Campaign woes, poll numbers rattle Conservative camp
With polls suggesting that Stephen Harper’s Conservatives are now in third place, the Tories may be looking to refresh their campaign.
A senior Conservative strategist tells CTV’s Ottawa Bureau Chief Robert Fife that the campaign needs a reset and there’s discontent with campaign manager Jenni Byrne.
She has been criticized by party insiders for a style they call secretive and dictatorial, and has also been accused of freezing out experienced party operatives.
Asked at a campaign stop Tuesday whether Byrne still has his confidence, Harper said: “I’m not going to dignify those kinds of stories with a response.”
One top cabinet minister has also told CTV News that disgruntled Tories are also upset about Harper’s unwillingness to open Canada’s borders to more Syrian refugees, in addition to other issues like the Mike Duffy scandal.
According to the latest nightly tracking from Nanos Research conducted for CTV News and The Globe and Mail, the Conservatives have slipped to third place. If an election were held over the Labour Day weekend, it would have been a two-way race between the NDP and the Liberals.
Asked about the latest numbers on Tuesday, Harper said he thinks “the polls will serve to focus the mind.”
For the first time since the election was called, Harper also seemed to concede that his party may not win the election.
“Obviously … we believe there will be a Conservative government, but the reality is that this is a real choice for Canadians and an NDP government or a Liberal government are real possibilities,” Harper said in response to a reporter’s question before criticizing his rivals’ campaign promises and policies.
NDP Leader Thomas Mulcair has seized on the latest poll numbers, telling a campaign rally Tuesday that “more and more Canadians are coming to us and saying they are going to be voting for the NDP for the first time.”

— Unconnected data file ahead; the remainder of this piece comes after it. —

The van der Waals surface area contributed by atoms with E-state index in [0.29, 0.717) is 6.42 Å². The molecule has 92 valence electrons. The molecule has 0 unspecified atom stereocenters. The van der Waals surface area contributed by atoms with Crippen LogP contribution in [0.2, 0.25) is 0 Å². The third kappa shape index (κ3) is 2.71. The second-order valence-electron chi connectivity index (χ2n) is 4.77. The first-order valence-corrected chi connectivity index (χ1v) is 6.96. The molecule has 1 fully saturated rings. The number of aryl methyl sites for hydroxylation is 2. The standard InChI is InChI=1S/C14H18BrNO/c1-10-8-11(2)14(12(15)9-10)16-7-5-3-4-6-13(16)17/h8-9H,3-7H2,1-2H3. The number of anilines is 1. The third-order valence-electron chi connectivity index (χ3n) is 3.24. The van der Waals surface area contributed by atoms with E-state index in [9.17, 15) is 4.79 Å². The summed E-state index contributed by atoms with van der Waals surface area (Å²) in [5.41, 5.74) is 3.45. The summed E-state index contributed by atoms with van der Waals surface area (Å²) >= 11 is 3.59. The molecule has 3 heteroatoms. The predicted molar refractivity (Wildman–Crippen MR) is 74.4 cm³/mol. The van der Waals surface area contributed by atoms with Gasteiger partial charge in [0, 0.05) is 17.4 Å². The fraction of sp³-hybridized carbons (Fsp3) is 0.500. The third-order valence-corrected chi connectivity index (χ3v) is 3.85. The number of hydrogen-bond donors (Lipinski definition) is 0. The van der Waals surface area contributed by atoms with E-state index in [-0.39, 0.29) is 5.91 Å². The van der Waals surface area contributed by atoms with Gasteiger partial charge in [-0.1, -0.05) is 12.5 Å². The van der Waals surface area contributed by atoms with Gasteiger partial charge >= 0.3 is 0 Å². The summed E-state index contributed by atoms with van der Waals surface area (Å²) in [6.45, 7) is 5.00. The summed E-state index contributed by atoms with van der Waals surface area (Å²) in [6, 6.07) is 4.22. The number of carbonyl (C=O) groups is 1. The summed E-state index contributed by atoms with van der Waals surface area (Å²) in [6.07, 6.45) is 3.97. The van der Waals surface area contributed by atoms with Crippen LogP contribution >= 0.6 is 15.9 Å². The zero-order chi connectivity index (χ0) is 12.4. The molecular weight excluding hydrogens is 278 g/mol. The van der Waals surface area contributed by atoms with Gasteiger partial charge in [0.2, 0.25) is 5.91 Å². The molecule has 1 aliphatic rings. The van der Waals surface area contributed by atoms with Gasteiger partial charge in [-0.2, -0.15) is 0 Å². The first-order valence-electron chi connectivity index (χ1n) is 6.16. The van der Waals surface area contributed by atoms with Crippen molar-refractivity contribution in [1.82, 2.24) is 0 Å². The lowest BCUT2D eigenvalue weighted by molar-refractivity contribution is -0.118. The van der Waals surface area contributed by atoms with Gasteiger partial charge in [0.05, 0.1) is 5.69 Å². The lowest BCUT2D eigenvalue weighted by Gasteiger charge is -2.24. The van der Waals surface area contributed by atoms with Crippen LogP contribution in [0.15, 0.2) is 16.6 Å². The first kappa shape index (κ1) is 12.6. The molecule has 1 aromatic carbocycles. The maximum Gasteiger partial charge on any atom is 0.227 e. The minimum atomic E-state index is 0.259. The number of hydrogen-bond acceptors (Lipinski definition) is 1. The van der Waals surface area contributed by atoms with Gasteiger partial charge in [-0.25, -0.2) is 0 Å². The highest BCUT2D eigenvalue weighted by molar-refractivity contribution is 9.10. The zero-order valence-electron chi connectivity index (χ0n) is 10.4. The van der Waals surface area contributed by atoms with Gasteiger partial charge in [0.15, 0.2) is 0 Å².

Meanwhile, Liberal Leader Justin Trudeau is focusing on the undecided voters.
He rejected talks Tuesday of a possible formal coalition with the NDP, saying that his party is always open to working with others on passing legislation, but believes Canadians aren't looking for a coalition government at this point.
Instead, he suggested voters are looking for a government with "a strong team and a real plan."
Speaking at a campaign event in Nova Scotia, Trudeau stressed the importance of electing a "better" government with a different approach. "People with small dreams for this country aren't worthy of running this country," he said.
When Mulcair was asked about a possible coalition in Montreal on Tuesday, the NDP leader said his party has "raised that issue a number of times." He pointed out that in 2008, the NDP wrote a formal coalition agreement with the Liberal Party, but the agreement fell through when the Liberals "turned up their nose" at signing it.
Speaking in Montreal, Mulcair did not directly address repeated questions about whether he felt the party to win the most seats should form the government.
"My priority is to defeat and replace Stephen Harper's Conservatives," he said. "They've done enough harm as it is."
With a report from CTV’s Ottawa Bureau Chief Robert Fife